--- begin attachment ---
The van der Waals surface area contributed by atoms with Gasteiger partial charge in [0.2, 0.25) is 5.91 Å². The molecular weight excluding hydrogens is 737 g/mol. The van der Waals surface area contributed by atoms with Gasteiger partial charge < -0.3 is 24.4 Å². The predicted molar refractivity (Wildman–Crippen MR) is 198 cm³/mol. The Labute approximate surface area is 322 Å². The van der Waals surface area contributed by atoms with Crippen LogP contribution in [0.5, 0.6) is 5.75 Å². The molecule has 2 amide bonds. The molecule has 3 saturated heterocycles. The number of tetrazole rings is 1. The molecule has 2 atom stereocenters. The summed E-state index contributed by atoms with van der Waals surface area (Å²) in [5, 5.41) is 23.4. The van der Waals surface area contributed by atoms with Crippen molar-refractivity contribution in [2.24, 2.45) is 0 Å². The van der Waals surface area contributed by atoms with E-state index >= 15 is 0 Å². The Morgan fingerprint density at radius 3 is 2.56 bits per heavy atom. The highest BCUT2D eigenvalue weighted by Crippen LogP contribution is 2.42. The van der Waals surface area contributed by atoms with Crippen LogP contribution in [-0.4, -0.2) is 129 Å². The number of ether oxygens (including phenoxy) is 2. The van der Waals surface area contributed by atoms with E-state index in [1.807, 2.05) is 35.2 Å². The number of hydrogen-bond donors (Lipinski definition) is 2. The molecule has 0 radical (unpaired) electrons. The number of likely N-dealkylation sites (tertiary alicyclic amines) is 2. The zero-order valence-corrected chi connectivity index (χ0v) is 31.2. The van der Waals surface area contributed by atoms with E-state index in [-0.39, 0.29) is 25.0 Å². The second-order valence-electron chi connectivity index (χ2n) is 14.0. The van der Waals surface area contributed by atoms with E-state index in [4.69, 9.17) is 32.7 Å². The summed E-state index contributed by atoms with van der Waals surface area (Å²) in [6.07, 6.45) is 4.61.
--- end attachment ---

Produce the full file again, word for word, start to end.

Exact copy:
The van der Waals surface area contributed by atoms with Gasteiger partial charge in [0.2, 0.25) is 5.91 Å². The molecular weight excluding hydrogens is 737 g/mol. The van der Waals surface area contributed by atoms with Gasteiger partial charge < -0.3 is 24.4 Å². The predicted molar refractivity (Wildman–Crippen MR) is 198 cm³/mol. The Labute approximate surface area is 322 Å². The van der Waals surface area contributed by atoms with Crippen LogP contribution in [0.5, 0.6) is 5.75 Å². The molecule has 2 amide bonds. The molecule has 3 saturated heterocycles. The number of tetrazole rings is 1. The molecule has 2 atom stereocenters. The summed E-state index contributed by atoms with van der Waals surface area (Å²) in [5, 5.41) is 23.4. The van der Waals surface area contributed by atoms with Crippen molar-refractivity contribution in [2.24, 2.45) is 0 Å². The van der Waals surface area contributed by atoms with E-state index >= 15 is 0 Å². The Morgan fingerprint density at radius 3 is 2.56 bits per heavy atom. The highest BCUT2D eigenvalue weighted by Crippen LogP contribution is 2.42. The van der Waals surface area contributed by atoms with Crippen LogP contribution in [-0.4, -0.2) is 129 Å². The number of ether oxygens (including phenoxy) is 2. The van der Waals surface area contributed by atoms with E-state index in [1.807, 2.05) is 35.2 Å². The number of hydrogen-bond donors (Lipinski definition) is 2. The molecule has 0 radical (unpaired) electrons. The number of likely N-dealkylation sites (tertiary alicyclic amines) is 2. The zero-order valence-corrected chi connectivity index (χ0v) is 31.2. The van der Waals surface area contributed by atoms with E-state index in [-0.39, 0.29) is 25.0 Å². The second-order valence-electron chi connectivity index (χ2n) is 14.0. The van der Waals surface area contributed by atoms with E-state index in [4.69, 9.17) is 32.7 Å². The summed E-state index contributed by atoms with van der Waals surface area (Å²) in [6.07, 6.45) is 4.61.